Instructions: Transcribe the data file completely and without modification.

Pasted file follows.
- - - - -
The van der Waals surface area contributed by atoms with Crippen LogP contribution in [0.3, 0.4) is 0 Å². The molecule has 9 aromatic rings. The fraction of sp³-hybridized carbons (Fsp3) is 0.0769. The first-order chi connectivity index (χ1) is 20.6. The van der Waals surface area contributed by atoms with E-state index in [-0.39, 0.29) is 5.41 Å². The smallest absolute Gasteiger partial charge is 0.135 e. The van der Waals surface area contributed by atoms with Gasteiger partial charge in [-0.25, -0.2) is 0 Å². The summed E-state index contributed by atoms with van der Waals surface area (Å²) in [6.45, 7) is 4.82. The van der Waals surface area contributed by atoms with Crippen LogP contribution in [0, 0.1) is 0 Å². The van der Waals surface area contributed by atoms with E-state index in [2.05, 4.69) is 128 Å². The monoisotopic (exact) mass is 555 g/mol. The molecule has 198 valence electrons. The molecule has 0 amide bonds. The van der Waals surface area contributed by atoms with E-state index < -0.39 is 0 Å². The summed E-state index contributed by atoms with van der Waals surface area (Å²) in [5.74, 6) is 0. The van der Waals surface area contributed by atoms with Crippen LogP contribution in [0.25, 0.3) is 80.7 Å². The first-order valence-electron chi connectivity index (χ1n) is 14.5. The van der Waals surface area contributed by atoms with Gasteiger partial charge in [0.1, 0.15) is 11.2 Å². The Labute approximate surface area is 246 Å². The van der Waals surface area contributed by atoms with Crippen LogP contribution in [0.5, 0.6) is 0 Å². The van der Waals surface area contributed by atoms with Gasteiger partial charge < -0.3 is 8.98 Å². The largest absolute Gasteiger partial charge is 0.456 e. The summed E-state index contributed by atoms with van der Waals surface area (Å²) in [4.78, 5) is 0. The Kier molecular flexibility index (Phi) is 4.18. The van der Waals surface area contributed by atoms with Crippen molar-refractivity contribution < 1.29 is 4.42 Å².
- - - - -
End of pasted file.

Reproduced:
The van der Waals surface area contributed by atoms with Crippen LogP contribution in [0.3, 0.4) is 0 Å². The molecule has 9 aromatic rings. The fraction of sp³-hybridized carbons (Fsp3) is 0.0769. The first-order chi connectivity index (χ1) is 20.6. The van der Waals surface area contributed by atoms with E-state index in [-0.39, 0.29) is 5.41 Å². The smallest absolute Gasteiger partial charge is 0.135 e. The van der Waals surface area contributed by atoms with Gasteiger partial charge in [-0.25, -0.2) is 0 Å². The summed E-state index contributed by atoms with van der Waals surface area (Å²) in [6.45, 7) is 4.82. The van der Waals surface area contributed by atoms with Crippen LogP contribution in [0, 0.1) is 0 Å². The van der Waals surface area contributed by atoms with E-state index in [2.05, 4.69) is 128 Å². The monoisotopic (exact) mass is 555 g/mol. The molecule has 198 valence electrons. The molecule has 0 amide bonds. The van der Waals surface area contributed by atoms with E-state index < -0.39 is 0 Å². The summed E-state index contributed by atoms with van der Waals surface area (Å²) in [5.74, 6) is 0. The van der Waals surface area contributed by atoms with Crippen LogP contribution in [0.25, 0.3) is 80.7 Å². The first-order valence-electron chi connectivity index (χ1n) is 14.5. The van der Waals surface area contributed by atoms with Gasteiger partial charge in [0.1, 0.15) is 11.2 Å². The Labute approximate surface area is 246 Å². The van der Waals surface area contributed by atoms with Crippen LogP contribution in [0.5, 0.6) is 0 Å². The van der Waals surface area contributed by atoms with Gasteiger partial charge < -0.3 is 8.98 Å². The largest absolute Gasteiger partial charge is 0.456 e. The summed E-state index contributed by atoms with van der Waals surface area (Å²) in [4.78, 5) is 0. The Kier molecular flexibility index (Phi) is 4.18. The van der Waals surface area contributed by atoms with Crippen molar-refractivity contribution < 1.29 is 4.42 Å².